The UK government has set out its ambitions for 100% of cars to be electric from 2035, but there’s still value in the middle ground.
Hybrids combine the efficiency of an electric motor with the long-range flexibility of a combustion engine, and they’ve been helping save businesses money for a long time, since the first models arrived more than 20 years ago. And although incentives have waned a little recently, hybrids can be an effective route to keeping your tax bills low.
How do you calculate hybrid company car tax?
Like any other workplace perk, a company owned or leased vehicle which is available for private journeys is classed as a taxable Benefit-in-Kind (BiK). The amount drivers pay is heavily influenced by their car’s CO2 emissions, which has made businesses an early adopter of hybrids, as these have escaped some of the eco penalties levied on diesel cars.
The foundation is what’s called the ‘taxable value’ – a percentage of the car’s list (or P11d) price which becomes progressively larger for models with higher CO2 emissions. Tax bands were revised in April 2020, introducing ultra-low rates for cars with CO2 emissions of 50g/km or less (which covers the majority of plug-in hybrids) and differentiating between them based on their electric range.
This has created a sizeable gap between ‘self-charging’ hybrids (think Toyota Prius) and the growing selection of plug-in hybrids, which offer a much longer electric range, significantly lower CO2 emissions and tend to fall into those new ultra-low tax bands. The taxable value of most current plug-in hybrids is 8% or 12% of the list price, compared to at least 25% for a typical ‘self-charging’ hybrid, which is in line with an equivalent petrol or diesel car.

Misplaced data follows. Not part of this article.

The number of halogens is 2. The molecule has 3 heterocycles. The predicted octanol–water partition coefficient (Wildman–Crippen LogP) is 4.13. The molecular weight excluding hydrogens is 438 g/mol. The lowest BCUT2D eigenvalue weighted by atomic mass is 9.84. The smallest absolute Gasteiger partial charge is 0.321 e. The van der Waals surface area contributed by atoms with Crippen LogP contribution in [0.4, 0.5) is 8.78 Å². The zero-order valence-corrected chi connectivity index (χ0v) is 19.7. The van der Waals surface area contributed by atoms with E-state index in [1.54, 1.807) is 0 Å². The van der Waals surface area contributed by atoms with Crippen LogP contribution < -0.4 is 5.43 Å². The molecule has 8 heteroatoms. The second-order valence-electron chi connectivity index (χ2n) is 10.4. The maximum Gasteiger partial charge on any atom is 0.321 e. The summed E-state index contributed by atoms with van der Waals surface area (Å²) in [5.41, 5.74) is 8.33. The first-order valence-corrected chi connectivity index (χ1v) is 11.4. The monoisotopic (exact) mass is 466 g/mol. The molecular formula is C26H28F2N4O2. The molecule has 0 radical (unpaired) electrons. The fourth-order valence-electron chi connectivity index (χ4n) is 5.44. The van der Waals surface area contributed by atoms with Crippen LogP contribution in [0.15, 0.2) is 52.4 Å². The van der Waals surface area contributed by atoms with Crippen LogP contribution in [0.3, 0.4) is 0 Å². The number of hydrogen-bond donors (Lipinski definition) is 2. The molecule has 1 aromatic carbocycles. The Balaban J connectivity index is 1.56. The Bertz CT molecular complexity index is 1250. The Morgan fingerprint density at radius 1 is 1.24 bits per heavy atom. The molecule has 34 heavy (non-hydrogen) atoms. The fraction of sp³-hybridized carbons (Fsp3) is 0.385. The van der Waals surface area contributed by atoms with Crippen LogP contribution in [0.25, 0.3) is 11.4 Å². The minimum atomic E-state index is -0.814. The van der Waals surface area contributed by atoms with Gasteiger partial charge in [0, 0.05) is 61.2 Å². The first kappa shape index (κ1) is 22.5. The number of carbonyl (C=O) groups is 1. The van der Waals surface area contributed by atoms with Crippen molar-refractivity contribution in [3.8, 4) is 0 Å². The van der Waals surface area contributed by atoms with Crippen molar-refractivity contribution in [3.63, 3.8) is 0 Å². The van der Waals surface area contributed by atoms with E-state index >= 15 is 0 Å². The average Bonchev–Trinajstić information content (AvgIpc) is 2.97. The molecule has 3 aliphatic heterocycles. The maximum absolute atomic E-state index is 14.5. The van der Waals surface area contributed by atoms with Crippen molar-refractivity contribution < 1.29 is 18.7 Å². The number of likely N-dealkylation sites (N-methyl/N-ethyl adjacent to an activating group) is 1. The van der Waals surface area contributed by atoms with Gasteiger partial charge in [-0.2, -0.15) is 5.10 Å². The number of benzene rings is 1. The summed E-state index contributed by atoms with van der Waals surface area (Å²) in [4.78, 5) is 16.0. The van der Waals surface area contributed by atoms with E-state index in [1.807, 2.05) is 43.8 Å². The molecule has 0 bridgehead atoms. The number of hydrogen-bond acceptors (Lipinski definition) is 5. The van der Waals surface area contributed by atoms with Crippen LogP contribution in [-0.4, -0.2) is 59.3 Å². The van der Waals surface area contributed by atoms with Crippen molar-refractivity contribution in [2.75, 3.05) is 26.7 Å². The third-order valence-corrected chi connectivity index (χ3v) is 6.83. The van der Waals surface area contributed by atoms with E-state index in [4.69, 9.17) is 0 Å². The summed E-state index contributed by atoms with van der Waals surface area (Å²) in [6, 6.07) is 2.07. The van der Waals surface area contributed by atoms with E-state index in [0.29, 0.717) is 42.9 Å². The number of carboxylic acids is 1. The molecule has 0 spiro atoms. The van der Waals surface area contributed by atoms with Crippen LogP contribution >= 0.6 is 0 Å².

|Vehicle||Type||P11d||BiK rate||Taxable value|
|Volkswagen Golf 2.0 TDI 150PS Style||Deisel||£31,275||28%||£8,757.00|
|Volkswagen Golf 1.4 TSI eHybrid Style||PHEV||£35,260||8%||£2,820.80|
|Toyota RAV4 Dynamic AWD-i||Hybrid||£41,115||30%||£12,334.50|
|Toyota RAV4 Plug-in Dynamic AWD-i||PHEV||£43,420||8%||£3,473.60|
Benefit-in-Kind is a percentage of that taxable value based on your income tax rate. England, Wales and Northern Ireland have three tiers (20%, 40% and 45%), while Scotland has a five-tier system between 19% and 46%. A driver paying 20% income tax would be liable for 20% of the taxable value each year, typically split into 12 monthly instalments and collected from their monthly wages.